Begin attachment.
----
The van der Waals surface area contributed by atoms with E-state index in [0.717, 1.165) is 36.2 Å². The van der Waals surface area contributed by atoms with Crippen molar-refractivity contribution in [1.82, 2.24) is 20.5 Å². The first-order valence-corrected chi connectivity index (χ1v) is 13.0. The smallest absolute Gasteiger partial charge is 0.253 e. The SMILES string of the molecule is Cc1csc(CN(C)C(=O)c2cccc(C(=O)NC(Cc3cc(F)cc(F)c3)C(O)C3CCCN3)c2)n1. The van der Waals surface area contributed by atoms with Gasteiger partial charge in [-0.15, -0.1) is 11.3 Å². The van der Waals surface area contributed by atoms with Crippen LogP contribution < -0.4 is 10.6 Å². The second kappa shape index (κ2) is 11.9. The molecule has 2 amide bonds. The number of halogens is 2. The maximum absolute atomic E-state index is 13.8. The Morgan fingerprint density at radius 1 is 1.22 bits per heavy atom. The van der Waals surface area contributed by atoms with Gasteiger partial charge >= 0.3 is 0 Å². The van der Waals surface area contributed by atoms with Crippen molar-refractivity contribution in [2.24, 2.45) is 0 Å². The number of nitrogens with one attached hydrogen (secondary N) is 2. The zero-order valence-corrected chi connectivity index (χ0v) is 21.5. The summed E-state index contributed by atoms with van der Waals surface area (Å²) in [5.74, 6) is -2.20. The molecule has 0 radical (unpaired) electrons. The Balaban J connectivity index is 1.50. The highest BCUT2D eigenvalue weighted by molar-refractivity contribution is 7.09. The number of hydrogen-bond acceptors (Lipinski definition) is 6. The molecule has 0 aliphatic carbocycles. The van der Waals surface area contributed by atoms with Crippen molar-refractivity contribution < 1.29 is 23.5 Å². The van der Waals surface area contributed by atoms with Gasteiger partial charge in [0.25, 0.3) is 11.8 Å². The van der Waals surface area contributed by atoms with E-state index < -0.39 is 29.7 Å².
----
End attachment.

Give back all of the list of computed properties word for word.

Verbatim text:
The van der Waals surface area contributed by atoms with E-state index in [0.717, 1.165) is 36.2 Å². The van der Waals surface area contributed by atoms with Crippen molar-refractivity contribution in [1.82, 2.24) is 20.5 Å². The first-order valence-corrected chi connectivity index (χ1v) is 13.0. The smallest absolute Gasteiger partial charge is 0.253 e. The SMILES string of the molecule is Cc1csc(CN(C)C(=O)c2cccc(C(=O)NC(Cc3cc(F)cc(F)c3)C(O)C3CCCN3)c2)n1. The van der Waals surface area contributed by atoms with Gasteiger partial charge in [-0.15, -0.1) is 11.3 Å². The van der Waals surface area contributed by atoms with Crippen LogP contribution < -0.4 is 10.6 Å². The second kappa shape index (κ2) is 11.9. The molecule has 2 amide bonds. The number of halogens is 2. The maximum absolute atomic E-state index is 13.8. The Morgan fingerprint density at radius 1 is 1.22 bits per heavy atom. The van der Waals surface area contributed by atoms with Gasteiger partial charge >= 0.3 is 0 Å². The van der Waals surface area contributed by atoms with Crippen molar-refractivity contribution in [2.24, 2.45) is 0 Å². The number of nitrogens with one attached hydrogen (secondary N) is 2. The zero-order valence-corrected chi connectivity index (χ0v) is 21.5. The summed E-state index contributed by atoms with van der Waals surface area (Å²) in [5.74, 6) is -2.20. The molecule has 0 radical (unpaired) electrons. The Balaban J connectivity index is 1.50. The highest BCUT2D eigenvalue weighted by molar-refractivity contribution is 7.09. The number of hydrogen-bond acceptors (Lipinski definition) is 6. The molecule has 0 aliphatic carbocycles. The van der Waals surface area contributed by atoms with Crippen molar-refractivity contribution < 1.29 is 23.5 Å². The van der Waals surface area contributed by atoms with Gasteiger partial charge in [0.25, 0.3) is 11.8 Å². The van der Waals surface area contributed by atoms with E-state index < -0.39 is 29.7 Å².